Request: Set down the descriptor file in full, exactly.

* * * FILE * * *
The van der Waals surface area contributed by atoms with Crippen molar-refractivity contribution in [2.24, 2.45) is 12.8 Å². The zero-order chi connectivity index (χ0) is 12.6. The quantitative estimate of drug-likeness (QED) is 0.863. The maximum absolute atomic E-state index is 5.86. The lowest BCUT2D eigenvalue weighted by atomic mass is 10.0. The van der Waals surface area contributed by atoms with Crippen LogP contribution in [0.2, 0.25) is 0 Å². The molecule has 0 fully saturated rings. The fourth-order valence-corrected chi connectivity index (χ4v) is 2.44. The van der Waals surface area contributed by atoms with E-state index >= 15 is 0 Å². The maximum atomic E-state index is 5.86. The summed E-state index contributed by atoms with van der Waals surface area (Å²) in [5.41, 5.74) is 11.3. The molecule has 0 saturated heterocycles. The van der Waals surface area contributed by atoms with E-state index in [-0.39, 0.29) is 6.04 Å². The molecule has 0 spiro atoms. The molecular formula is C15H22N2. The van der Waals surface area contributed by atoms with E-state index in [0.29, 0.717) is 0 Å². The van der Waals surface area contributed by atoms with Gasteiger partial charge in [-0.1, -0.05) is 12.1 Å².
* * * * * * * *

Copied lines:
The van der Waals surface area contributed by atoms with Crippen molar-refractivity contribution in [2.24, 2.45) is 12.8 Å². The zero-order chi connectivity index (χ0) is 12.6. The quantitative estimate of drug-likeness (QED) is 0.863. The maximum absolute atomic E-state index is 5.86. The lowest BCUT2D eigenvalue weighted by atomic mass is 10.0. The van der Waals surface area contributed by atoms with Crippen LogP contribution in [0.2, 0.25) is 0 Å². The molecule has 0 fully saturated rings. The fourth-order valence-corrected chi connectivity index (χ4v) is 2.44. The van der Waals surface area contributed by atoms with E-state index >= 15 is 0 Å². The maximum atomic E-state index is 5.86. The summed E-state index contributed by atoms with van der Waals surface area (Å²) in [5.41, 5.74) is 11.3. The molecule has 0 saturated heterocycles. The van der Waals surface area contributed by atoms with E-state index in [-0.39, 0.29) is 6.04 Å². The molecule has 0 spiro atoms. The molecular formula is C15H22N2. The van der Waals surface area contributed by atoms with E-state index in [0.29, 0.717) is 0 Å². The van der Waals surface area contributed by atoms with Gasteiger partial charge in [-0.1, -0.05) is 12.1 Å².